Remembering Joe Fields, Jazz Producer Extraordinaire (1929–2017)

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I am saddened by the passing of one of the most prolific producers of jazz records: Joe Fields passed away last Wednesday, July 12, 2017. He was 88 years young.

Joe Fields at the SESAC 2012 Jazz Awards Luncheon at Jazz Standard on March 19, 2013 in New York City. (Photo courtesy of Barney Fields/HighNote) (The original image is no longer available, please contact KCRW if you need access to the original image.)

When I called HighNote/Savant Records last year, it was Joe himself who answered the phone. His commitment to shepherding his labels and promoting his musicians’ music was what he lived for.

I had known Joe for a long time. When I first returned from France in late 1976 looking for work, I started writing liner notes. Joe hired me for one of my first jobs, which was to pen the notes for vibraphonist Dave Pike’s lp, Let the Minstrels Play On. I also profiled the late super jazz vocalist Mark Murphy (who was one of Joe’s artist’s) for Downbeat magazine. Most recently, Joe asked me to write the liner notes for Tom Harrell’s Colors of a Dream.

After graduating from college, Fields pursued several business ventures but found his true calling in the music business. He sold records in Brooklyn and then worked for London Records picking singles for the U.S. market, before working for MGM, Verve, Prestige, Sue and Buddha Records. While at Buddha, Fields opened their jazz division, Cobblestone Records, which later became Muse Records.

During its long run from 1973–1996, the prolific Muse Records provided an outlet for many jazz musicians and released successful records by artists such as Pat Martino, Mark Murphy, Woody Shaw, and Cedar Walton. In the mid-1980’s, Muse acquired the legendary Savoy label, along with its recordings by Charlie Parker, Lucky Thompson, and others. Muse also eventually acquired the Landmark Records label.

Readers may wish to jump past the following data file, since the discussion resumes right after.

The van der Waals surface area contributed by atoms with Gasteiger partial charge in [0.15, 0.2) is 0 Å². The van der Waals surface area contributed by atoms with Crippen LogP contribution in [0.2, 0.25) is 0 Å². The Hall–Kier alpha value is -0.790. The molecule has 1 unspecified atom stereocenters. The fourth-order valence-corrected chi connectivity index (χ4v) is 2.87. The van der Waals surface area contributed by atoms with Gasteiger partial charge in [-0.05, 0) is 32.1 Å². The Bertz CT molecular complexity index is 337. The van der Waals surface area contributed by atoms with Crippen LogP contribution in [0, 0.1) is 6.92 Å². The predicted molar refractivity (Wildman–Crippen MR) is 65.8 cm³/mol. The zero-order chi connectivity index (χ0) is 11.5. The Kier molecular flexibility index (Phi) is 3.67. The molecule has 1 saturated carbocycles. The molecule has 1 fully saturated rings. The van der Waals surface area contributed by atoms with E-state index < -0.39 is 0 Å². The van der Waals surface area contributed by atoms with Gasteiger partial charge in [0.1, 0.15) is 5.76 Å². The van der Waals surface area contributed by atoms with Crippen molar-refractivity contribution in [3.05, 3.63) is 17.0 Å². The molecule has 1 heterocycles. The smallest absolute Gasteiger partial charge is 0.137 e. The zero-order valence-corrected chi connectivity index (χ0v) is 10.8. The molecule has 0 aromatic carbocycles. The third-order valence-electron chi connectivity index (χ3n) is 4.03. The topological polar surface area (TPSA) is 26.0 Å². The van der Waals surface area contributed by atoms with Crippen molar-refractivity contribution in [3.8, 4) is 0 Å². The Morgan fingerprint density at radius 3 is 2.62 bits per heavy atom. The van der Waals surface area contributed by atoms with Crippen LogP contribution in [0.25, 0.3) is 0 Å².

(Standing, L–R) Barney Fields, Joe Fields, trumpeter David Weiss and producer Todd Barkan (seated) at the High Note Records office in New York City, June 2014. (Photo by Brian McMillen/ CC BY-SA 4.0 via Wikimedia Commons.)(The original image is no longer available, please contact KCRW if you need access to the original image.)

In 1997, Joe and his son, Barney, launched HighNote and Savant Records. They spent the next twenty years producing topflight jazz recordings by Kenny Burrell, Wallace Roney, Eric Alexander, Tom Harrell, Russell Malone, and other jazz heavyweights.

Joe was a lifetime athlete. After his college days, he ran marathons and co-founded the Police Boys Club Lacrosse program in Manhasset, New York, and helped organize the Manhasset Lacrosse “Day of Champions” yearly event. Fields was eventually inducted into Manhasset’s Lacrosse Hall of Fame.

Joe Fields’ dedication to Muse and later HighNote and Savant Records has brought jazz fans everywhere countless hours of music pleasure. He will be remembered by many as a jazz hall of fame producer. He was our Muse, a true Savant capable of hitting those High Notes every time.